BOCA RATON — In the wake of the sad news of the Chapter 7 bankruptcy and sudden closing of Florida Stage, it is gratifying to report live theater is alive and well in Boca Raton.
A terrific production of “How to Succeed in Business without Really Trying” continues through Sunday, June 26 at Caldwell Theatre Company, 7901 N. Federal Highway.
The show is produced by Vicki & Peter Halmos Family Foundation, parent corporation of Entre’Acte Theatrix, which is in turn an offshoot of Palm Beach Principal Players: a “Conservatory for the Serious Young Actors.”
There are a lot of serious actors in this production, and yes, they are younger than what you typically see in professional productions. Make no mistake though, these kids are pros, and the production values are first-rate, from costumes to sets, props, lighting and sound.
Here Finch is played by Shane Blanford, who studied at the prestigious American Academy of Dramatic Arts in New York. The title of the show comes from a manual that Finch, a window-washer who would be a CEO, is reading chapter by chapter.
The character of Finch breaks the “fourth wall” regularly by looking smug and smiling directly at the audience (with pinpoint spotlight to make sure we’ll notice) every time he advances up the corporate ladder of the “World Wide Wicket Company.”
Finch’s rapid rise from lowly mail room clerk comes at the expense of anyone who gets in his way, but the biggest casualty is Bud Frump (Greg Halmos), the newly-hired head of the mail room. Bud isn’t exactly a ball of fire. The fact of the matter is, the only reason he has a job at WWW is because he is the boss’s nephew.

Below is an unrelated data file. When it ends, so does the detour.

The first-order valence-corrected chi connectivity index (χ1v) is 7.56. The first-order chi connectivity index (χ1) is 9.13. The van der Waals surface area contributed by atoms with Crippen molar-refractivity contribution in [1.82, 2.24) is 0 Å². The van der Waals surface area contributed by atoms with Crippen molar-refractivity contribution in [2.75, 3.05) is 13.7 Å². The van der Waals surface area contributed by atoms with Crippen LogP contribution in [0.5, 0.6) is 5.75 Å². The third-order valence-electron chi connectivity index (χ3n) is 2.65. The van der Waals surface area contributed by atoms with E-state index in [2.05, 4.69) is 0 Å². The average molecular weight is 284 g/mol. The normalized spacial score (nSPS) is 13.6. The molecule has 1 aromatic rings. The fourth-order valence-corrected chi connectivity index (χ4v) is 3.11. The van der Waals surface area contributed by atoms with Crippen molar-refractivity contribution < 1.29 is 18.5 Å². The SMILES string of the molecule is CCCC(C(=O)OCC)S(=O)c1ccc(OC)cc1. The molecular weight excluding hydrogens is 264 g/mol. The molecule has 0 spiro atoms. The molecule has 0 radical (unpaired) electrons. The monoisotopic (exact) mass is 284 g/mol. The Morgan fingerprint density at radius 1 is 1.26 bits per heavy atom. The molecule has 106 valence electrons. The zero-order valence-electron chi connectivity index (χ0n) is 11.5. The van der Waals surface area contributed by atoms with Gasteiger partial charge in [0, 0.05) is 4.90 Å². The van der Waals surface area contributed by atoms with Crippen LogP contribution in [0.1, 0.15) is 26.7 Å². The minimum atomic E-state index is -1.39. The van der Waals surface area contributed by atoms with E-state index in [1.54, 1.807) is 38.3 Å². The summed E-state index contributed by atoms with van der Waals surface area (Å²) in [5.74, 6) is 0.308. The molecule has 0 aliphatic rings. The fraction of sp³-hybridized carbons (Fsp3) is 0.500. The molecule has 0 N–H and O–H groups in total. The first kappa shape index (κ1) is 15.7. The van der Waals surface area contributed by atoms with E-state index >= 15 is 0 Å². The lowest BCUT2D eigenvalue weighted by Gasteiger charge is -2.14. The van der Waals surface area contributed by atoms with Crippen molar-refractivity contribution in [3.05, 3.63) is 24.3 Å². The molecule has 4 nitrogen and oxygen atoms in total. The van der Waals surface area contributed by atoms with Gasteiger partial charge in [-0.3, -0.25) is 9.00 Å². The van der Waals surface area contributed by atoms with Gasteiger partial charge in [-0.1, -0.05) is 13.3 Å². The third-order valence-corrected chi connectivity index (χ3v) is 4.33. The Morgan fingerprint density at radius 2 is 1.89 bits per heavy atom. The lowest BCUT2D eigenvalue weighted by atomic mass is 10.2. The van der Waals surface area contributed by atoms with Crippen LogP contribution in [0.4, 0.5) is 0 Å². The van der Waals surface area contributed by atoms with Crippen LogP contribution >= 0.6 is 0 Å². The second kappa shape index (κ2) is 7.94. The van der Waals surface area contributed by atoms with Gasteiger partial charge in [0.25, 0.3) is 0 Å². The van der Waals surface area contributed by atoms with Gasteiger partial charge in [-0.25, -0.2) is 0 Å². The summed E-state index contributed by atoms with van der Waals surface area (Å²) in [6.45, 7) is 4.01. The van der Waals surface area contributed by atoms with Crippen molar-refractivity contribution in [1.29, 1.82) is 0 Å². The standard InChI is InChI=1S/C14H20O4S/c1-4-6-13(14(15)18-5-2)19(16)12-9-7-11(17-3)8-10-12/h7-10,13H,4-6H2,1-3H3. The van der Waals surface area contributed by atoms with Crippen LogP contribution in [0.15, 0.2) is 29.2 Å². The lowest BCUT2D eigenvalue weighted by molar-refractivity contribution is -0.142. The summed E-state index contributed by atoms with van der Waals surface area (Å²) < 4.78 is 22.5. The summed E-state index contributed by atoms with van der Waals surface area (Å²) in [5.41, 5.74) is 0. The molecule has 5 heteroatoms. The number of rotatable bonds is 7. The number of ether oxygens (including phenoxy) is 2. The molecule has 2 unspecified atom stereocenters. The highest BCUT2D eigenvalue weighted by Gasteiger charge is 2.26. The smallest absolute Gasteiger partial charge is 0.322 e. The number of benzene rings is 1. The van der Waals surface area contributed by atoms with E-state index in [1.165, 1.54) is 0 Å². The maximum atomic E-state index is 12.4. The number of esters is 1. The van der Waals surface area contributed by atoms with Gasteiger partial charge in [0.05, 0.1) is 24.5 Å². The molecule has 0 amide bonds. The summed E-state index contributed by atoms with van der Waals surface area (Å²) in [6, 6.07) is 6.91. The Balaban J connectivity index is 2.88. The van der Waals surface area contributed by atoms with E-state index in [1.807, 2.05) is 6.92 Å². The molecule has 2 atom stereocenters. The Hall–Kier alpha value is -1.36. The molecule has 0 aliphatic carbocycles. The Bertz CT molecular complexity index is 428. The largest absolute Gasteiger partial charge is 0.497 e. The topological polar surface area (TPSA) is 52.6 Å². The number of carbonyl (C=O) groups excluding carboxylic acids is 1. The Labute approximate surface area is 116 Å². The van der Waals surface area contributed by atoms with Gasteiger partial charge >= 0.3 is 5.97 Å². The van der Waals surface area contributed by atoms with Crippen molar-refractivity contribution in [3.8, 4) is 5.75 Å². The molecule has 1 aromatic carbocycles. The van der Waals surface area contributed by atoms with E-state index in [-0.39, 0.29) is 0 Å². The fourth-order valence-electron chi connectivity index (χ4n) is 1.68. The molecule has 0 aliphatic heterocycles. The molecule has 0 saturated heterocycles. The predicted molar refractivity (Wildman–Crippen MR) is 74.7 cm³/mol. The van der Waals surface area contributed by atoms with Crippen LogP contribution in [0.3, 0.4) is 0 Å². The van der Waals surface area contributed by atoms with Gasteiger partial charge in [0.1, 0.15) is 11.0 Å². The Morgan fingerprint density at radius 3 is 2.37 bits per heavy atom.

That boss is J.B. Biggley (John Costanzo), a pompous, insincere and easily flattered jerk; in other words, a typical boss.
The first person to notice Finch is Rosemary Pilkington (Leah Sessa), a corporate secretary who longs for marriage as a traditional wife and helpmate, as expressed in the self-deprecating “Happy to Keep His Dinner Warm.”
Rosemary’s best buddy Smitty (Lisa Kerstin) has similar 1950s domestic aspirations. Yes, this is a dated show, and some of the references will be missed by the younger audience, but the basic satire on corporate structure is still solid and applicable.
Frank Loesser’s catchy songs are beautifully sung by the ensemble cast and fervently played by a four-piece onstage combo. The score isn’t in the category of all-time classics, but the two best-known tunes, “I Believe in You” and “Brotherhood of Man” are like old friends come by to visit.
The wardrobe, particularly the dresses on the women, is a colorful rainbow riot, and Kimberly Dawn Smith’s choreography, which is a big part of the production, is on target and graceful. The original choreography by the way was by Bob Fosse, who refused credit because he didn’t want to slight the published choreographer.
“How to Succeed…” was adapted from a satirical book by Shepherd Mead, published in 1952. The revamped book musical by Abe Burrows, Jack Weinstock and Willie Gilbert, was good enough for a Pulitzer Prize in 1962. I don’t know if producer Vicki Halmos is clairvoyant or simply in-the-know, but a new Broadway revival starring Harry Potter star Daniel Radcliffe opened March 27, 2011 and is a big hit commercially and critically.
Everyone in the South Florida Theater community has got to know that Entre’Acte Theatrix has a big hit on its hands, for it certainly is well-deserved.
Tickets are $25 and $30 ($10 student rush) and may be reserved by calling 561-241-7432 or 877-245-7432.